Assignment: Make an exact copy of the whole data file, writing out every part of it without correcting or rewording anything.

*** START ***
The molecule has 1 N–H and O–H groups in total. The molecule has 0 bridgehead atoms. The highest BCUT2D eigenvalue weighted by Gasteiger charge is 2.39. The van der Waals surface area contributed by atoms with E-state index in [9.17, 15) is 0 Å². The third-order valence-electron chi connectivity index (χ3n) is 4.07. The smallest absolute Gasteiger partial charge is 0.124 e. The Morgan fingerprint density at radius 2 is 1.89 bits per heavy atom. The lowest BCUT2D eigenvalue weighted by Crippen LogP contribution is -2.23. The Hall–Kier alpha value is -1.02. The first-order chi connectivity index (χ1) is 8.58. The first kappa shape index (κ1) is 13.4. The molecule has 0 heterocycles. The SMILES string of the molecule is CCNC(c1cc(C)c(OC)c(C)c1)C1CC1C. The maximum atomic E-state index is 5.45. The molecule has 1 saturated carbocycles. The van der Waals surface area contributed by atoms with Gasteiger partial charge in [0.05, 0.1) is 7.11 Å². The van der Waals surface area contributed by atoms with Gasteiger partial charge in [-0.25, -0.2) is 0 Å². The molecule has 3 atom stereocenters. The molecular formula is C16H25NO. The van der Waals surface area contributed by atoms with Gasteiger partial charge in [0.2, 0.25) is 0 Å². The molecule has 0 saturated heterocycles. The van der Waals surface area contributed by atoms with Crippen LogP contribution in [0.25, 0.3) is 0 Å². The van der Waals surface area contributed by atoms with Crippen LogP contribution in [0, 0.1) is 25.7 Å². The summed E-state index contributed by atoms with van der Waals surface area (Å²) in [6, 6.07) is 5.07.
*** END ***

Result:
The molecule has 1 N–H and O–H groups in total. The molecule has 0 bridgehead atoms. The highest BCUT2D eigenvalue weighted by Gasteiger charge is 2.39. The van der Waals surface area contributed by atoms with E-state index in [9.17, 15) is 0 Å². The third-order valence-electron chi connectivity index (χ3n) is 4.07. The smallest absolute Gasteiger partial charge is 0.124 e. The Morgan fingerprint density at radius 2 is 1.89 bits per heavy atom. The lowest BCUT2D eigenvalue weighted by Crippen LogP contribution is -2.23. The Hall–Kier alpha value is -1.02. The first-order chi connectivity index (χ1) is 8.58. The first kappa shape index (κ1) is 13.4. The molecule has 0 heterocycles. The SMILES string of the molecule is CCNC(c1cc(C)c(OC)c(C)c1)C1CC1C. The maximum atomic E-state index is 5.45. The molecule has 1 saturated carbocycles. The van der Waals surface area contributed by atoms with Gasteiger partial charge in [0.05, 0.1) is 7.11 Å². The van der Waals surface area contributed by atoms with Gasteiger partial charge in [-0.25, -0.2) is 0 Å². The molecule has 3 atom stereocenters. The molecular formula is C16H25NO. The van der Waals surface area contributed by atoms with Gasteiger partial charge in [0.2, 0.25) is 0 Å². The molecule has 0 saturated heterocycles. The van der Waals surface area contributed by atoms with Crippen LogP contribution in [0.25, 0.3) is 0 Å². The van der Waals surface area contributed by atoms with Crippen LogP contribution in [0, 0.1) is 25.7 Å². The summed E-state index contributed by atoms with van der Waals surface area (Å²) in [6, 6.07) is 5.07.